On One 29er Carbon Forks

Posted: May 27, 2011 in 2011, General
Tags: , , ,

My latest upgrade from the Swift came after a moment of weakness. Waving a pair of pretty much ‘mint’ forks at me and asking a fair price was a guarantee of success…for the seller! I am pretty convinced that I have got a good deal. There are one or two small marks on the legs but nothing significant… otherwise they are pretty much spot on.

I have had Pace carbon forks before (RC31 I think) and to be honest, these seem to be a better product – at least cosmetically. The Pace forks were light enough and flexy enough and worked a treat, they just looked less well ‘finished’ than these. I will be spending time fitting them this weekend and then all I have got to do is see whether they change the riding characteristics of the ride at all. I’m not looking for any changes but sometimes a different fork has a massive effect – for good or for ill.


UPDATE

A few weeks down the line and how am I getting on with the forks?

The ride position is lower and more involving which is a ‘good thing’. The bike feels more aggressive and less ‘noodly’. I have brought the front end down further by ditching the risers and fitting some flat bars and bar ends. The overall ride is much improved and the bike transformed (for the better – obviously!).

The forks look pretty solid and inspire confidence. Looking down on the forks when riding on bumpy, rooty, rocky trails you can see a lot of flutter as the forks track over the surface. Whereas once upon a time this would have filled me with angst, after years of riding Pace’s carbon forks, I know this is quite natural. I am running a Racing Ralph 2.4 on the front and am currently experimenting to find the best (lowest) pressure I can run it at. The combination of the fat tyre and the flexy fork do take a significant amount of trail buzz out of the ride. At times, there is little difference between my memories of the early (very) short travel elastomer forks we used to use deep in the mists of time except, weight is far less and steering is very direct.

While I may prattle on about how this fork brings back recollections of old suspension forks, don’t buy a pair of rigid forks and expect them to feel like a ‘suspension fork lite. They are still a rigid fork and if you aren’t used to it, you will find out pretty soon what this means. Sore wrists, tired shoulders and loose fillings are all par for the course if you just blast through stuff with the subtlety of a steamroller. I have always found the way to get the best out of rigid forks is to ride with ‘light hands’, don’t assume the Vulcan Death Grip and cling on for all you are worth, just as you stand up and let a bike move about underneath you, do the same sort of thing with rigids. Keep contact with the bars but mainly for steering only, allow the front of the bike to move up and down and just guide it through tough sections. You will still get the same symptoms described above but much, much later.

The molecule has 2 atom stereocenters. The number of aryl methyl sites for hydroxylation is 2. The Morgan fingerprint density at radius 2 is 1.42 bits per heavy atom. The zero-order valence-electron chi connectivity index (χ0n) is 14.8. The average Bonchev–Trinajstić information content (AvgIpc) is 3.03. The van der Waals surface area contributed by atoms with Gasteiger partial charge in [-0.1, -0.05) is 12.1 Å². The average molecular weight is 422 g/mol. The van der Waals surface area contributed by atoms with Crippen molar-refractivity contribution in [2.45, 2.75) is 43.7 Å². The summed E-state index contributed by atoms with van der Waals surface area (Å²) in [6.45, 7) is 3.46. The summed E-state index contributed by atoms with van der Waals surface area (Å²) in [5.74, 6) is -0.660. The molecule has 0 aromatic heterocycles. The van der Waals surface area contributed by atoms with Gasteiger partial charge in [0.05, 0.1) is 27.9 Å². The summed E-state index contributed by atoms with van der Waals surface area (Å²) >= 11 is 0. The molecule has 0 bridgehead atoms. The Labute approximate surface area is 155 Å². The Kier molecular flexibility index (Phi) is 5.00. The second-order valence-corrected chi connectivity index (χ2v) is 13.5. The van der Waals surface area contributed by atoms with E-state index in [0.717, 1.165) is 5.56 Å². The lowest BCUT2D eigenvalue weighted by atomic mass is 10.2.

Enough of this…in my opinion, these are a very good pair of forks. They look strong (although a little old fashioned and a tad industrial) but they do the business every time. If I awarded prizes for equipment, these would get one without a doubt. I don’t know how they stand up against a Niner fork but we aren’t in the same price bracket and until a fairy godmother leaves me a shed load of cash or Niner send me a pair to test (stop laughing at the back) I am not going to find out in a hurry.

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Comments
  1. Dan says:

    in trying to make the bike faster/better what components have you got left to change? you’ve done wheels and tyres

  2. slowjo61 says:

    The forks are more a comfort thing really and were a bit of a whim. To make it faster I’m going to upgrade to Legs v3.2.1 and then a lung upgrade maybe but i haven’t decided which OS to run them on so the jury is still out!

    To be fair, it rides plenty fast enough on things like the West Stow loop and it is much quicker in singletrack now than it was. 🙂

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